Upcoming AV-related Events
September 7-11, 2014:, ITS World Congress Detroit.  There is an Automated Transportation Track with many papers on a wide variety of AV issues.

September 14-17, 2014: IEEE Vehicular Technology Conference in Vancouver.  There is a full-day track on automated vehicles and connected vehicles.  Barrie Kirk is the Co-Chair and will open the day with a keynote presentation on "Three Technologies that will change the World".  Paul Godsmark will moderate the session on AVs and will also be a speaker.

September 28 - October 1, 2014: Transportation Association of Canada's Annual Conference and Exhibition in  Montreal.  Paul Godsmark is presenting on "Emerging Modal Technologies: Autonomous and Connected Vehicles"

November 17-18, 2014: Automotive Tech.AD's conference on The Future of ADAS; Detroit

November 30 - December 3, 2014: The Association for Commuter Transportation of Canada (ACT Canada) conference on Sustainable Mobility & Healthy Communities Summit 2014 in Markham ON.  Ryan Lanyon (City of Toronto) and Barrie Kirk are co-presenting a paper on "Automated vehicles: the technology that will change our mobility experience".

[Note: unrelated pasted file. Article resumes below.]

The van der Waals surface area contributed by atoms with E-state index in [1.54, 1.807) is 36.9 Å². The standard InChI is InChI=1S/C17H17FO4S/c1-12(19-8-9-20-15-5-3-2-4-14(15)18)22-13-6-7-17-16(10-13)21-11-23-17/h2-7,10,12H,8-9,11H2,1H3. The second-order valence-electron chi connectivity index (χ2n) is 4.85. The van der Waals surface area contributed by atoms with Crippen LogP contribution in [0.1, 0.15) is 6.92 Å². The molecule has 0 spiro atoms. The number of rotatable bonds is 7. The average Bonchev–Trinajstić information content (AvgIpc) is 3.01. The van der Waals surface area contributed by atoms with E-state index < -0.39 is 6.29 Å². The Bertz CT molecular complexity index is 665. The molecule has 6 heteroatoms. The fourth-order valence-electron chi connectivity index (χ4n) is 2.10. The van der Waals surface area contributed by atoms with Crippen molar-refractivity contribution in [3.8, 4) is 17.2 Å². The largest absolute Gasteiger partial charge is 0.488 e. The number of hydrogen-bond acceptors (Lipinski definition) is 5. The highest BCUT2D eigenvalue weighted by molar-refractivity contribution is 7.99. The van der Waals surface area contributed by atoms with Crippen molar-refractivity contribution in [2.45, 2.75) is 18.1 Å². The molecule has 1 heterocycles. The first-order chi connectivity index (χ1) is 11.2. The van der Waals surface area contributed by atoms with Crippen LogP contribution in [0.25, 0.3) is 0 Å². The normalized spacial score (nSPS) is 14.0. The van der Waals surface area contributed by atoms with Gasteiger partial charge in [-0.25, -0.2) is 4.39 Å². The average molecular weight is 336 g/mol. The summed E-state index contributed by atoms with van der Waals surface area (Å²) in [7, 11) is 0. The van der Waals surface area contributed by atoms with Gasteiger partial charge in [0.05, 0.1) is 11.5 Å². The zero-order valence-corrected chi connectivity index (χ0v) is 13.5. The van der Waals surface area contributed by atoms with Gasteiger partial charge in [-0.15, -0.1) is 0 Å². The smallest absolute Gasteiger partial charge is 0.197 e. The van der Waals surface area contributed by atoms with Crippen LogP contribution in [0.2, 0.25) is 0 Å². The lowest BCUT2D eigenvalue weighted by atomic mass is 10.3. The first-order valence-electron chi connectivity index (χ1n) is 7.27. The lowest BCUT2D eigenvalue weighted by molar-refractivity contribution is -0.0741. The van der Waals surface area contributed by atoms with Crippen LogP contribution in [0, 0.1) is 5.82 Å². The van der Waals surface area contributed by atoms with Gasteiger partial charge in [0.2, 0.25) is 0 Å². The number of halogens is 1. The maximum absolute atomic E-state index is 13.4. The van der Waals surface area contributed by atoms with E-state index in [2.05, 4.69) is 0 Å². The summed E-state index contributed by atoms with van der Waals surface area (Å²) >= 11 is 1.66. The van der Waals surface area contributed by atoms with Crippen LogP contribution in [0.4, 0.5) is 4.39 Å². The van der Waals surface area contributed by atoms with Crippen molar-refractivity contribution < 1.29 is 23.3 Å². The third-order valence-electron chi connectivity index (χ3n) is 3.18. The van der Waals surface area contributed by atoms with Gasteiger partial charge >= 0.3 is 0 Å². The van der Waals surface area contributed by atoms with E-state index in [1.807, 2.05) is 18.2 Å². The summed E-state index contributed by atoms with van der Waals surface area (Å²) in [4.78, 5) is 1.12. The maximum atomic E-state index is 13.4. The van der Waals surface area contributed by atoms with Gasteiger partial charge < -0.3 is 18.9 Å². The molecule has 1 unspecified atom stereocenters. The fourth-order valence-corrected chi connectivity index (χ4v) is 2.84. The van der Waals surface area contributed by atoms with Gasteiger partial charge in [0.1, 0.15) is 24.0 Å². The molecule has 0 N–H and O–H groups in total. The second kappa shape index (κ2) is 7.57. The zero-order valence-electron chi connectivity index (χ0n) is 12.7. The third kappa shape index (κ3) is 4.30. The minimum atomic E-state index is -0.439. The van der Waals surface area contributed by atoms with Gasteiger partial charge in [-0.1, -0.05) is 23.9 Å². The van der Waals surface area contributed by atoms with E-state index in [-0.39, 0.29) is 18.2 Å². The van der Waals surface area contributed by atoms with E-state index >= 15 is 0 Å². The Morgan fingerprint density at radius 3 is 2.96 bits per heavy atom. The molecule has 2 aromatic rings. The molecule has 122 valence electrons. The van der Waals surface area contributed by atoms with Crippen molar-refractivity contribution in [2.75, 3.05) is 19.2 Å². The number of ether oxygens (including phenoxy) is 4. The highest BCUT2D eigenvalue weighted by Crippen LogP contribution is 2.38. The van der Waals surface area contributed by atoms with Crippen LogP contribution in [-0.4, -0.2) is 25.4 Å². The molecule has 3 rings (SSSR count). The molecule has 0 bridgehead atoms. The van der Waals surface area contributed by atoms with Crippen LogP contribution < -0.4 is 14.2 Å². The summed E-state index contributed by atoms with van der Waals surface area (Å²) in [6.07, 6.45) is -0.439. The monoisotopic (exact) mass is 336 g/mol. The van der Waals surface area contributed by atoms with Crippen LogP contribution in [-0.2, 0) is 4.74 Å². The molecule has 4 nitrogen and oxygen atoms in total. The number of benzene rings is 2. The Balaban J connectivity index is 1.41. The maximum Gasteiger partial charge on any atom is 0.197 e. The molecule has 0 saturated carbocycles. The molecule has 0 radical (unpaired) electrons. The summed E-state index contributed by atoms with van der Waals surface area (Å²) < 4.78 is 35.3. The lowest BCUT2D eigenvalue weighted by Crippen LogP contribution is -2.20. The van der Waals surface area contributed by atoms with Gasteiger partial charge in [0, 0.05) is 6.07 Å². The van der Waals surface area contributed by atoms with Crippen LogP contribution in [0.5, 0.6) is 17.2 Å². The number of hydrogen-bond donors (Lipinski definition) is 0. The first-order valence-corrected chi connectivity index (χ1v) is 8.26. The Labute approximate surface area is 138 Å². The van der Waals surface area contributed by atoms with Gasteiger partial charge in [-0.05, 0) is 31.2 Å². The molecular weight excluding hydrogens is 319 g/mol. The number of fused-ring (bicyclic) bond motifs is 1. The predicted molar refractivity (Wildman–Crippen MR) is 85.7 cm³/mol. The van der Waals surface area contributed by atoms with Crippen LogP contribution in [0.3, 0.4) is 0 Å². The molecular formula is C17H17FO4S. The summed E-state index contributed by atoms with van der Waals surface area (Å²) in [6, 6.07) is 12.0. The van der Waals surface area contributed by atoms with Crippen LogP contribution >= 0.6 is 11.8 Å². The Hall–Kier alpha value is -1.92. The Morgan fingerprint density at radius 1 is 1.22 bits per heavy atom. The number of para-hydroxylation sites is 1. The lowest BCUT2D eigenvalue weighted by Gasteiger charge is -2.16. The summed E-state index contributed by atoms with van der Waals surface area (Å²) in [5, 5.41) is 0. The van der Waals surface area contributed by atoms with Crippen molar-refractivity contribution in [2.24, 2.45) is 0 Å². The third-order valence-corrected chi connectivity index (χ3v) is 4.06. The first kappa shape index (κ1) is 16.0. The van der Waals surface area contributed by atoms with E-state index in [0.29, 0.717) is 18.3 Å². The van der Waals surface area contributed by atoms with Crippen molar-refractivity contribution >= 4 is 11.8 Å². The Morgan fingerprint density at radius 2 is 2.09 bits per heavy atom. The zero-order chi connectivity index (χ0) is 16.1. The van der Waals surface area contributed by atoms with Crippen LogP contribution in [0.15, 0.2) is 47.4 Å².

AV Update is a free, monthly roundup of news and analysis in the world of automated vehicles and their impact on all levels of government and the private sector.

Editors: Barrie Kirk, Paul Godsmark
Photography: Keith Fagan

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CAVCOE provides consulting services, information, analyses, expert advice, recommendations and other support to stakeholders who are involved in the launch of Automated Vehicles and those who will be impacted by their arrival.